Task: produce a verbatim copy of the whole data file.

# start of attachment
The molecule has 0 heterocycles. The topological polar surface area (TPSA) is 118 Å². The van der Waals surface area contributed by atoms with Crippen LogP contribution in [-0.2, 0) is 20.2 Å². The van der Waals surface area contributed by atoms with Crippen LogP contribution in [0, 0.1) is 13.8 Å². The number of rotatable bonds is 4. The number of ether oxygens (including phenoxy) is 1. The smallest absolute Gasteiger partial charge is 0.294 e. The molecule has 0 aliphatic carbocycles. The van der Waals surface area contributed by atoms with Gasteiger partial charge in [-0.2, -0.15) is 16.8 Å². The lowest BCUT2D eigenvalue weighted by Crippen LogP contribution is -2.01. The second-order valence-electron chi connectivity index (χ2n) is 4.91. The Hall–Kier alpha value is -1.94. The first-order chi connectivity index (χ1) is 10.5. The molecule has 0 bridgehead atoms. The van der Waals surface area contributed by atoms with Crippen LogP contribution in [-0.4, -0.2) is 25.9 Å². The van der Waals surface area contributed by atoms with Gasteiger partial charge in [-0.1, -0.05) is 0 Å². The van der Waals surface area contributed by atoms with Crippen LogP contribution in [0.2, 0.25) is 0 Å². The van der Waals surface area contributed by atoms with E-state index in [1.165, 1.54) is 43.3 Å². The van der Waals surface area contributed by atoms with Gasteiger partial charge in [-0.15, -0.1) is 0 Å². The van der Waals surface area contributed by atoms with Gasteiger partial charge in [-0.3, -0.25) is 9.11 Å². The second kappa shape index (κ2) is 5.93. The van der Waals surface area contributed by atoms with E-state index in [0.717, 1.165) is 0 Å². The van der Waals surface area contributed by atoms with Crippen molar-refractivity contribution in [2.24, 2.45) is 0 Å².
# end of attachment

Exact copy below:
The molecule has 0 heterocycles. The topological polar surface area (TPSA) is 118 Å². The van der Waals surface area contributed by atoms with Crippen LogP contribution in [-0.2, 0) is 20.2 Å². The van der Waals surface area contributed by atoms with Crippen LogP contribution in [0, 0.1) is 13.8 Å². The number of rotatable bonds is 4. The number of ether oxygens (including phenoxy) is 1. The smallest absolute Gasteiger partial charge is 0.294 e. The molecule has 0 aliphatic carbocycles. The van der Waals surface area contributed by atoms with Gasteiger partial charge in [-0.2, -0.15) is 16.8 Å². The lowest BCUT2D eigenvalue weighted by Crippen LogP contribution is -2.01. The second-order valence-electron chi connectivity index (χ2n) is 4.91. The Hall–Kier alpha value is -1.94. The first-order chi connectivity index (χ1) is 10.5. The molecule has 0 bridgehead atoms. The van der Waals surface area contributed by atoms with Crippen LogP contribution in [-0.4, -0.2) is 25.9 Å². The van der Waals surface area contributed by atoms with Gasteiger partial charge in [-0.1, -0.05) is 0 Å². The van der Waals surface area contributed by atoms with Crippen LogP contribution in [0.2, 0.25) is 0 Å². The van der Waals surface area contributed by atoms with E-state index in [1.165, 1.54) is 43.3 Å². The van der Waals surface area contributed by atoms with Gasteiger partial charge in [-0.15, -0.1) is 0 Å². The van der Waals surface area contributed by atoms with Gasteiger partial charge in [-0.3, -0.25) is 9.11 Å². The second kappa shape index (κ2) is 5.93. The van der Waals surface area contributed by atoms with E-state index in [0.717, 1.165) is 0 Å². The van der Waals surface area contributed by atoms with Crippen molar-refractivity contribution in [2.24, 2.45) is 0 Å².